Standard conditions

  • Aerobic, moderate moisture
  • In soil or water with diverse bacterial population
  • no toxic materials, for example, heavy metals
  • pH - neutral
  • Temperature - 25°C
Should the scale for ranking be 1-3 or 1-5? Everybody agreed on a scale of 1-5 with '1'= most likely and '5'= least likely would be best to differentiate between the possible reactions. The 5 levels of rankings were defined prior to the workshop. Accordingly experts were asked to assign rankings to all the bt rules. In most cases, all 2 or 3 experts who ranked a rule agreed on the relative likelihood of the rule. However, there were rules where expert opinion differed by 2 or more scores. Those rules were discussed. For most rules, consensus was reached. However, certain rules need some refinement.
There was discussion on the manner of presenting ranking information on the web; for example, using different colors for different rankings.


It is expected that the ranking for a rule, although applicable in most cases, will fail to be valid for certain classes of compounds or mixture of substituents. These will be termed as "exceptions" for a particular rule. The rankings for these groups of exceptions would be different than the general rank for the rule.

Immediate work

  • Work on rules that need refinement
  • Investigate the literature to reach to consensus on ranking for the few disputed rules and any exceptions
  • Compilation of information on bt rules with respective rankings
  • Refine bt-rule pages similar to UM-BBD reaction pages providing additional information to justify the rule ranking and also include rule exceptions
  • Develop color scheme to represent the relative rule ranking

Limits of the system

It was agreed that at this stage there are other systems doing a better job at commenting on the biodegradability of chemicals. Hence it was decided to set limits to PPS II. Little or no information will be provided on following topics related to biodegradability:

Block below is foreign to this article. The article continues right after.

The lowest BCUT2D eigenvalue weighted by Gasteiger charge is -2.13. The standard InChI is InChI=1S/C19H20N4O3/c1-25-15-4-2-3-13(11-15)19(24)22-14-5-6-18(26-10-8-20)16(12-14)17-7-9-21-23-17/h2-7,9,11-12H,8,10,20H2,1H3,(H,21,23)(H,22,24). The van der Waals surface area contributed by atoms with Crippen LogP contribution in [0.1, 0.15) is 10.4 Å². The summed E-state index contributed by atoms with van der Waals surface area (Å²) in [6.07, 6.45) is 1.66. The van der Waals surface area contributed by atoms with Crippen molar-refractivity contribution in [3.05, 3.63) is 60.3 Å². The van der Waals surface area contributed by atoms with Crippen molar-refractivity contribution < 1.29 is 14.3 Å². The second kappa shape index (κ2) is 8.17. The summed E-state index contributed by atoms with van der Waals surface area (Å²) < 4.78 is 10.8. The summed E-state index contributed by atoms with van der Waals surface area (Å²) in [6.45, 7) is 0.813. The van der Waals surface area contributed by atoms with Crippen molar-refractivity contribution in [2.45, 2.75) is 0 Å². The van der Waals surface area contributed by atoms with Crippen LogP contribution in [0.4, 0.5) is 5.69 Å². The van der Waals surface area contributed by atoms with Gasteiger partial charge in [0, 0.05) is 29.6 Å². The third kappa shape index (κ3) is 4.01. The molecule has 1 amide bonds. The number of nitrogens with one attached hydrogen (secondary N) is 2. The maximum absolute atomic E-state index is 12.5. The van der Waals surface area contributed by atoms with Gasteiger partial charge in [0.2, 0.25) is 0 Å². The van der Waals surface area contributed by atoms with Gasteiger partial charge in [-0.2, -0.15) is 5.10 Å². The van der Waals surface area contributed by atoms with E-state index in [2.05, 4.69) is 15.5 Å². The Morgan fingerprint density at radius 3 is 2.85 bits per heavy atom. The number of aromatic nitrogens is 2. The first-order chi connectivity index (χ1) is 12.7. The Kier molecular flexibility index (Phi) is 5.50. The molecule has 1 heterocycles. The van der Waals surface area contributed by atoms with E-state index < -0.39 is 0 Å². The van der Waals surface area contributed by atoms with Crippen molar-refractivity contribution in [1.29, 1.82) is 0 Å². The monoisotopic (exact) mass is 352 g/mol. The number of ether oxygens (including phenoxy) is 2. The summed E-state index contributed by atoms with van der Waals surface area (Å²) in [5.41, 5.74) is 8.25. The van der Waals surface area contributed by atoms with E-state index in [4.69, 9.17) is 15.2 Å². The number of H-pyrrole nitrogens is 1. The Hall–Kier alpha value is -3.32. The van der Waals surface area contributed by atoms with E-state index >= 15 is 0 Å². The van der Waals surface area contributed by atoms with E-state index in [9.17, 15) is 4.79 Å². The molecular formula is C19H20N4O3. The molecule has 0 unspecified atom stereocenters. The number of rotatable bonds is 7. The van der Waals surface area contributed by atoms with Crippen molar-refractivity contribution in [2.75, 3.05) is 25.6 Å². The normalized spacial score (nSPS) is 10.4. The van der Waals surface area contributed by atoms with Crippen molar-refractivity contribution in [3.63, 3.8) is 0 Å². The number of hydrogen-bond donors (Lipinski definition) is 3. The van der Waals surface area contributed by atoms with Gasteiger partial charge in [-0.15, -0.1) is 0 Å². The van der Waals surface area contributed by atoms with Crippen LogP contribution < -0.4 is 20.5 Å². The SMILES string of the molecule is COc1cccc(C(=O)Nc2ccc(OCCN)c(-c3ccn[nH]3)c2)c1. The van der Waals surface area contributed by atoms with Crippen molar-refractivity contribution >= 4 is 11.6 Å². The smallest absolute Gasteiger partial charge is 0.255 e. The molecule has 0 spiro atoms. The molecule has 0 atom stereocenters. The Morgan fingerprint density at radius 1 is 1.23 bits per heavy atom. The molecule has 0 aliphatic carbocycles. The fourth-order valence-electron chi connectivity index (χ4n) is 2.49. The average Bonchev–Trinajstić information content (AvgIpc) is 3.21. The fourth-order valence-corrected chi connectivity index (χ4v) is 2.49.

• Rate of biodegradation or the half-life of the chemicals
  • Partitioning between phases
  • Bioavailability, extent of Bioaccumulation
  • Photochemical stability

Experts will largely rank a rule based on their experience and literature published on that topic. One of the approaches discussed would be to give a rule a smaller value if that type of reaction is known to occur in large number of bacteria and many examples of that are published. However a shortcoming of this approach would be that a certain very common reaction could be only recently discovered. As a result there would be little information available on it. Hence the rule ranking assignment should largely rely on expert opinion and their knowledge of biochemical reactions. Therefore it is very important that the system does not over-predict. The system should be as unsure about certain rules as the human experts who made it.

Some Final Expert Comments

  • There should be a molecular weight cut-off for R-groups while generalizing PPS rules.
  • In the real world there is always a mixture of conditions. Even under aerobic conditions there are certain anaerobes present. The environment is also susceptible to sudden changes.
  • Perhaps many new industrial compounds, when they first enter the environment, are not readily biodegraded. Over time however, microorganisms evolve to metabolize these compounds more efficiently. Hence it would be useful to incorporate a knowledge of metabolic evolution into biodegradation prediction.